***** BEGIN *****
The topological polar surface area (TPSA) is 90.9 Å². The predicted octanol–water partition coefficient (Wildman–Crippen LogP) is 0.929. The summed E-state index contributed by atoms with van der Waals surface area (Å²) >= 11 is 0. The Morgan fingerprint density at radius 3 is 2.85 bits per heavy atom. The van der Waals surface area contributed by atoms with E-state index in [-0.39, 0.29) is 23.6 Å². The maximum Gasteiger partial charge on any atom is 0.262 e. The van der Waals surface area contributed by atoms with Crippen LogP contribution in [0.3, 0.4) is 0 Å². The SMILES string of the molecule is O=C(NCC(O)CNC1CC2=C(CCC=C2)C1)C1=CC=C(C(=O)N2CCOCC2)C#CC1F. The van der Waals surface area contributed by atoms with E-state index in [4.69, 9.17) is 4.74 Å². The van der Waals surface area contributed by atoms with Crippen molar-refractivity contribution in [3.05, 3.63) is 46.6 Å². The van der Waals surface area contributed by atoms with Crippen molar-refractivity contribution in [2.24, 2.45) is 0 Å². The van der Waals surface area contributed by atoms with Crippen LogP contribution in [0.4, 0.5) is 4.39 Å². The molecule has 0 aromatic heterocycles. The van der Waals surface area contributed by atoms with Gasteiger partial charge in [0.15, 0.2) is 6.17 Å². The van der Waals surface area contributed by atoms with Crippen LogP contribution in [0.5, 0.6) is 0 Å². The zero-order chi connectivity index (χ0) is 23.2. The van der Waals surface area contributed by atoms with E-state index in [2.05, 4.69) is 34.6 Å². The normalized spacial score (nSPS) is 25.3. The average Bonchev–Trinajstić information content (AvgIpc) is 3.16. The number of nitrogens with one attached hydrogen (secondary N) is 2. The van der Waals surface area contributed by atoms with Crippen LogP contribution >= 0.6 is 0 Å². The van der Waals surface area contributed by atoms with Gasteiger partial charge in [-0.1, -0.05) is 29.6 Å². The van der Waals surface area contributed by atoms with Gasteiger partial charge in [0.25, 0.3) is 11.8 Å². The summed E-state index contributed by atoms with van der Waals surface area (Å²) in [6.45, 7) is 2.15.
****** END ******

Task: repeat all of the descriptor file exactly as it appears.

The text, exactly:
The topological polar surface area (TPSA) is 90.9 Å². The predicted octanol–water partition coefficient (Wildman–Crippen LogP) is 0.929. The summed E-state index contributed by atoms with van der Waals surface area (Å²) >= 11 is 0. The Morgan fingerprint density at radius 3 is 2.85 bits per heavy atom. The van der Waals surface area contributed by atoms with E-state index in [-0.39, 0.29) is 23.6 Å². The maximum Gasteiger partial charge on any atom is 0.262 e. The van der Waals surface area contributed by atoms with Crippen LogP contribution in [0.3, 0.4) is 0 Å². The SMILES string of the molecule is O=C(NCC(O)CNC1CC2=C(CCC=C2)C1)C1=CC=C(C(=O)N2CCOCC2)C#CC1F. The van der Waals surface area contributed by atoms with E-state index in [4.69, 9.17) is 4.74 Å². The van der Waals surface area contributed by atoms with Crippen molar-refractivity contribution in [3.05, 3.63) is 46.6 Å². The van der Waals surface area contributed by atoms with Crippen molar-refractivity contribution in [2.24, 2.45) is 0 Å². The van der Waals surface area contributed by atoms with Crippen LogP contribution in [0.4, 0.5) is 4.39 Å². The molecule has 0 aromatic heterocycles. The van der Waals surface area contributed by atoms with Gasteiger partial charge in [0.15, 0.2) is 6.17 Å². The van der Waals surface area contributed by atoms with Crippen LogP contribution in [0.5, 0.6) is 0 Å². The zero-order chi connectivity index (χ0) is 23.2. The van der Waals surface area contributed by atoms with E-state index in [2.05, 4.69) is 34.6 Å². The normalized spacial score (nSPS) is 25.3. The average Bonchev–Trinajstić information content (AvgIpc) is 3.16. The number of nitrogens with one attached hydrogen (secondary N) is 2. The van der Waals surface area contributed by atoms with Crippen LogP contribution >= 0.6 is 0 Å². The van der Waals surface area contributed by atoms with Gasteiger partial charge in [-0.1, -0.05) is 29.6 Å². The van der Waals surface area contributed by atoms with Gasteiger partial charge in [0.25, 0.3) is 11.8 Å². The summed E-state index contributed by atoms with van der Waals surface area (Å²) in [6.45, 7) is 2.15.